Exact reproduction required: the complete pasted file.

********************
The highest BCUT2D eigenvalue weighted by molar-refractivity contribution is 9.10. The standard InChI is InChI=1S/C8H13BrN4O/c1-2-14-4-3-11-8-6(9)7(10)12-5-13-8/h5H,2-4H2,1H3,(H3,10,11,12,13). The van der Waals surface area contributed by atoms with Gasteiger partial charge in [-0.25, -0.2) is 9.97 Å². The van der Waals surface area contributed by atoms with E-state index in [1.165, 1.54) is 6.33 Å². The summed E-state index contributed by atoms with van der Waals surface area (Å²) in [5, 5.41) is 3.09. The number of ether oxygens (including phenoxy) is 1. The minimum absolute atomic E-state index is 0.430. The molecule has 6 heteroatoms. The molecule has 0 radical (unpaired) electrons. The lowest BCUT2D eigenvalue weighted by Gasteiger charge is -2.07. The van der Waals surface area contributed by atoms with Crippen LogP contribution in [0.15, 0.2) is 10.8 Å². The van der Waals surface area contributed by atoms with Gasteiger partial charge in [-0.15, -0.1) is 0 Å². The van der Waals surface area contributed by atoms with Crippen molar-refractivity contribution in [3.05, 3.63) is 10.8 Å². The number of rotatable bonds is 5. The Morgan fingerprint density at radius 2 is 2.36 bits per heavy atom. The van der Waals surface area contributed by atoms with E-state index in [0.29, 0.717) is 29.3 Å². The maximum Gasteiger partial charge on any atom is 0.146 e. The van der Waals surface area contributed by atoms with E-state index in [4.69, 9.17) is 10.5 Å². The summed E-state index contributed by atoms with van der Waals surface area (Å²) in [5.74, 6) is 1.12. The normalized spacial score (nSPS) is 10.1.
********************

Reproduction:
The highest BCUT2D eigenvalue weighted by molar-refractivity contribution is 9.10. The standard InChI is InChI=1S/C8H13BrN4O/c1-2-14-4-3-11-8-6(9)7(10)12-5-13-8/h5H,2-4H2,1H3,(H3,10,11,12,13). The van der Waals surface area contributed by atoms with Gasteiger partial charge in [-0.25, -0.2) is 9.97 Å². The van der Waals surface area contributed by atoms with E-state index in [1.165, 1.54) is 6.33 Å². The summed E-state index contributed by atoms with van der Waals surface area (Å²) in [5, 5.41) is 3.09. The number of ether oxygens (including phenoxy) is 1. The minimum absolute atomic E-state index is 0.430. The molecule has 6 heteroatoms. The molecule has 0 radical (unpaired) electrons. The lowest BCUT2D eigenvalue weighted by Gasteiger charge is -2.07. The van der Waals surface area contributed by atoms with Crippen LogP contribution in [0.15, 0.2) is 10.8 Å². The van der Waals surface area contributed by atoms with Gasteiger partial charge in [-0.15, -0.1) is 0 Å². The van der Waals surface area contributed by atoms with Crippen molar-refractivity contribution in [3.05, 3.63) is 10.8 Å². The number of rotatable bonds is 5. The Morgan fingerprint density at radius 2 is 2.36 bits per heavy atom. The van der Waals surface area contributed by atoms with E-state index in [0.29, 0.717) is 29.3 Å². The maximum Gasteiger partial charge on any atom is 0.146 e. The van der Waals surface area contributed by atoms with E-state index in [4.69, 9.17) is 10.5 Å². The summed E-state index contributed by atoms with van der Waals surface area (Å²) in [5.74, 6) is 1.12. The normalized spacial score (nSPS) is 10.1.